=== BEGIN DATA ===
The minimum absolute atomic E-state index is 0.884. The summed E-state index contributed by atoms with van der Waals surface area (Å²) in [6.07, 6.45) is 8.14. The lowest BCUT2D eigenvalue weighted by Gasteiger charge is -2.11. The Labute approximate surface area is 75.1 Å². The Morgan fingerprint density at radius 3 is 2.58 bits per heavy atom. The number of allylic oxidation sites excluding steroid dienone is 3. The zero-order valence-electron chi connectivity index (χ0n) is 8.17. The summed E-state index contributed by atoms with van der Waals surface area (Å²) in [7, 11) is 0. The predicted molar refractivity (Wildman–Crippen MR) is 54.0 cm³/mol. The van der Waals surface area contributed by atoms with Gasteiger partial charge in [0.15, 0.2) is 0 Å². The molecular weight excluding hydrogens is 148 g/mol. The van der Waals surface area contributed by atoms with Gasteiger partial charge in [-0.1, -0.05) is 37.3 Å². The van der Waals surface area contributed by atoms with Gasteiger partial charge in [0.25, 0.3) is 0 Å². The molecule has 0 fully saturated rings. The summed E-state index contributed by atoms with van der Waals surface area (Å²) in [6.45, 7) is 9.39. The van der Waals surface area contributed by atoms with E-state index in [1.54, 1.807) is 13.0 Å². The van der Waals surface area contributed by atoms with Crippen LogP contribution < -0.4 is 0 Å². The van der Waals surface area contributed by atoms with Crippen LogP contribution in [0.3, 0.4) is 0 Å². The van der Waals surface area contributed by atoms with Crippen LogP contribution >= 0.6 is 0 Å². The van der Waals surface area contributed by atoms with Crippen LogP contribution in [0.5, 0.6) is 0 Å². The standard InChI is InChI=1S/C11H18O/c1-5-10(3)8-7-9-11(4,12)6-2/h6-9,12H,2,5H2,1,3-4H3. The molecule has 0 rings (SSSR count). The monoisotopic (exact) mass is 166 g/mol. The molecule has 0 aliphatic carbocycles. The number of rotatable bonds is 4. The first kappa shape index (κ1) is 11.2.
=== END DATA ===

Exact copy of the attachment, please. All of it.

The minimum absolute atomic E-state index is 0.884. The summed E-state index contributed by atoms with van der Waals surface area (Å²) in [6.07, 6.45) is 8.14. The lowest BCUT2D eigenvalue weighted by Gasteiger charge is -2.11. The Labute approximate surface area is 75.1 Å². The Morgan fingerprint density at radius 3 is 2.58 bits per heavy atom. The number of allylic oxidation sites excluding steroid dienone is 3. The zero-order valence-electron chi connectivity index (χ0n) is 8.17. The summed E-state index contributed by atoms with van der Waals surface area (Å²) in [7, 11) is 0. The predicted molar refractivity (Wildman–Crippen MR) is 54.0 cm³/mol. The van der Waals surface area contributed by atoms with Gasteiger partial charge in [0.15, 0.2) is 0 Å². The molecular weight excluding hydrogens is 148 g/mol. The van der Waals surface area contributed by atoms with Gasteiger partial charge in [-0.1, -0.05) is 37.3 Å². The van der Waals surface area contributed by atoms with Gasteiger partial charge in [0.25, 0.3) is 0 Å². The molecule has 0 fully saturated rings. The summed E-state index contributed by atoms with van der Waals surface area (Å²) in [6.45, 7) is 9.39. The van der Waals surface area contributed by atoms with E-state index in [1.54, 1.807) is 13.0 Å². The van der Waals surface area contributed by atoms with Crippen LogP contribution < -0.4 is 0 Å². The van der Waals surface area contributed by atoms with Crippen LogP contribution in [0.3, 0.4) is 0 Å². The van der Waals surface area contributed by atoms with Crippen LogP contribution >= 0.6 is 0 Å². The van der Waals surface area contributed by atoms with Crippen LogP contribution in [0.5, 0.6) is 0 Å². The standard InChI is InChI=1S/C11H18O/c1-5-10(3)8-7-9-11(4,12)6-2/h6-9,12H,2,5H2,1,3-4H3. The molecule has 0 rings (SSSR count). The monoisotopic (exact) mass is 166 g/mol. The molecule has 0 aliphatic carbocycles. The number of rotatable bonds is 4. The first kappa shape index (κ1) is 11.2.